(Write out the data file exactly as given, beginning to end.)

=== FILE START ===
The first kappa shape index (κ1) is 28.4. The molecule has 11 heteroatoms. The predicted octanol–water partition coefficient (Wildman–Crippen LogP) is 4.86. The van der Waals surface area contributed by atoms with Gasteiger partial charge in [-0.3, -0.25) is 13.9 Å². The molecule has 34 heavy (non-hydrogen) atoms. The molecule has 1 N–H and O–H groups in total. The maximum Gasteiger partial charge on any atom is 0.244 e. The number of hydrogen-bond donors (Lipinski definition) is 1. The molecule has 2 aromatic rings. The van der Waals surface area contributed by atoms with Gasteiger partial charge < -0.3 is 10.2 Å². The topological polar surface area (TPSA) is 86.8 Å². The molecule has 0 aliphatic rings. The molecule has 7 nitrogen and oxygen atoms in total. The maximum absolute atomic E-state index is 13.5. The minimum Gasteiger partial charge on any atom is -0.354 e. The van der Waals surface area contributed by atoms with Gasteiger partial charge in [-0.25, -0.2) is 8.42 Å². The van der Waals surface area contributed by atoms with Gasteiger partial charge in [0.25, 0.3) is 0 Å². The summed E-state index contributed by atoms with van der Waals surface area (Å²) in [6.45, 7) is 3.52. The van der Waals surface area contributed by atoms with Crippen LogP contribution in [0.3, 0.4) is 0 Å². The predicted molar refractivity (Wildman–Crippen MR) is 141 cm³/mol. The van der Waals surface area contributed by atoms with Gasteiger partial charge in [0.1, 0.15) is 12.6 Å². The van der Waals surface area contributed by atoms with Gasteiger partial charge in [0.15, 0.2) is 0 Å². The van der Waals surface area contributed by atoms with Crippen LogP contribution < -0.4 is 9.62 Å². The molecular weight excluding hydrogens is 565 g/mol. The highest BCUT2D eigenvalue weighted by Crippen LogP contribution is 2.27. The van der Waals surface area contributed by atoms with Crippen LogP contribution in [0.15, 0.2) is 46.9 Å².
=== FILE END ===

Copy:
The first kappa shape index (κ1) is 28.4. The molecule has 11 heteroatoms. The predicted octanol–water partition coefficient (Wildman–Crippen LogP) is 4.86. The van der Waals surface area contributed by atoms with Gasteiger partial charge in [-0.3, -0.25) is 13.9 Å². The molecule has 34 heavy (non-hydrogen) atoms. The molecule has 1 N–H and O–H groups in total. The maximum Gasteiger partial charge on any atom is 0.244 e. The number of hydrogen-bond donors (Lipinski definition) is 1. The molecule has 2 aromatic rings. The van der Waals surface area contributed by atoms with Gasteiger partial charge < -0.3 is 10.2 Å². The topological polar surface area (TPSA) is 86.8 Å². The molecule has 0 aliphatic rings. The molecule has 7 nitrogen and oxygen atoms in total. The maximum absolute atomic E-state index is 13.5. The minimum Gasteiger partial charge on any atom is -0.354 e. The van der Waals surface area contributed by atoms with Gasteiger partial charge in [-0.25, -0.2) is 8.42 Å². The van der Waals surface area contributed by atoms with Gasteiger partial charge in [0.25, 0.3) is 0 Å². The summed E-state index contributed by atoms with van der Waals surface area (Å²) in [6.45, 7) is 3.52. The van der Waals surface area contributed by atoms with Crippen LogP contribution in [0.3, 0.4) is 0 Å². The predicted molar refractivity (Wildman–Crippen MR) is 141 cm³/mol. The van der Waals surface area contributed by atoms with Gasteiger partial charge in [0.1, 0.15) is 12.6 Å². The van der Waals surface area contributed by atoms with Gasteiger partial charge in [0.15, 0.2) is 0 Å². The van der Waals surface area contributed by atoms with Crippen LogP contribution < -0.4 is 9.62 Å². The molecular weight excluding hydrogens is 565 g/mol. The highest BCUT2D eigenvalue weighted by Crippen LogP contribution is 2.27. The van der Waals surface area contributed by atoms with Crippen LogP contribution in [0.15, 0.2) is 46.9 Å².